Teaching Students To Verify Sources On The Internet
A few years ago the only place you had to worry about reading fake news was in line at the grocery store where you could always count on an array of tabloid magazines trying to top one another with the craziest headlines.
Now, though, in a world where most of our information comes from the internet, readers need to be constantly evaluating the reliability of what they are reading. Students, in particular, can be too trusting of what they read, assuming that if it’s been published online, it must be true.
As teachers, it is our responsibility to equip students with the tools they need to verify sources and feel confident in determining what websites and articles are to be trusted (and which ones are clearly bogus). Read on for some simple tips to help students recognize red flags of fake news and biased information.
Identify the publication
Good readers know that before digging into a text, whether it’s an article or a novel, it’s worth knowing who wrote it. Knowing a little bit about an author will help shed light on where he or she is coming from, and what his or her relationship is to the topic at hand.
Lots of what we find on the internet isn’t attributed to an author, so students need to be thinking about what group or organization is disseminating this information.
How do you know if a publication is reliable? Guide students to start by looking for an “About Us” section on a website where you can find out more about what the organization is and how long they’ve been around. Another good tip is that generally, websites ending in .org, .edu, and .gov tend to be reliable, while .com domains are more variable.
Students must be taught to approach unknown digital texts with a mindset that they are on the hunt for false information. Instead of reading passively, students need to read actively – constantly checking information they are reading against their prior knowledge.
If a source tells that our planet is getting cooler, or that George Washington was president in1970 instead of 1790, students must be reading critically to catch these mistakes and evaluate how reliable a source really is or what biases it might have.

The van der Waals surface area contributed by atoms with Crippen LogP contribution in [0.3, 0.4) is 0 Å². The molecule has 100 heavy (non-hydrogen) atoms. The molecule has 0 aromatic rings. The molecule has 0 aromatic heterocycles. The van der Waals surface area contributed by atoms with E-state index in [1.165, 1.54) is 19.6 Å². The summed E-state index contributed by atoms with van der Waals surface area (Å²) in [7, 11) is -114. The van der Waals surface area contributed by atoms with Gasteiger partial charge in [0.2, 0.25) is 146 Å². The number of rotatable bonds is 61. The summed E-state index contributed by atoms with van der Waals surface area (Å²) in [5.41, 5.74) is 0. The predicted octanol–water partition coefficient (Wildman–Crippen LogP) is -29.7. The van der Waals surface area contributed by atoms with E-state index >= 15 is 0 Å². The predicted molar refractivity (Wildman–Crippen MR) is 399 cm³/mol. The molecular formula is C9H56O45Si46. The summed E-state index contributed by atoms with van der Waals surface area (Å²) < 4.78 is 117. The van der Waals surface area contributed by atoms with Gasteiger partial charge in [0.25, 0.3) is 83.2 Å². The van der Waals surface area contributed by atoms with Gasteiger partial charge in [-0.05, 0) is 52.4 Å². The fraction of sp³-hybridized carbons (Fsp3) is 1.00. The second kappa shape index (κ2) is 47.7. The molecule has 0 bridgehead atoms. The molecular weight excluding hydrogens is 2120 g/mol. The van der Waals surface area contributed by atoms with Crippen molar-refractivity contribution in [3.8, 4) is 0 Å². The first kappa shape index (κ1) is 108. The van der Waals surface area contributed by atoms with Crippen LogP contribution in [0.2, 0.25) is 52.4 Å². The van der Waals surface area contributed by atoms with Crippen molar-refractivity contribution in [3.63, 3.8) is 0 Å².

Look for references
Depending on what sort of text students are reading, there are likely to be references if it is reputable. References might be listed at the end in academic texts, hyperlinked throughout for news publications, or even embedded as interview questions or quotes.
Either way, if an author is using specific facts or making bold claims, they should be citing where their information is coming from.
If you are getting all of your information from one source, you might only be getting one side of a story. When doing research or reading up on a new topic, encourage students to read similar articles from multiple sources. Students will surprised how many discrepancies exist between conservative or liberal news sources, even when covering the exact same event or topic. Get students into the habit of reading from a variety of reputable sources before they draw conclusions from what they’ve read.
Pay attention to word choice
Even if a source is reliable, that does not mean that it is automatically void of bias. One way to teach students to identify bias is by looking at word choice. Does the author use words that paint one individual, group, or idea in a particularly positive or negative light? Take the sentences, “the governor stated he was innocent” and “the governor claimed he was innocent”.
The word claimed suggests that maybe the governor was guilty, hinting that the author might have a bias against the governor. One or two loaded words don’t necessarily imply bias, but students need to learn to look for patterns in word choice that might indicate prejudice.
Instill these habits in your students and they will be well on their way to becoming more responsible and thoughtful consumers of digital media – a skill that will serve them for a lifetime!
If you need help, check out our course Internet Search Activities, which teaches students not only how to search effectively online, but also how to cross-check and verify what they find.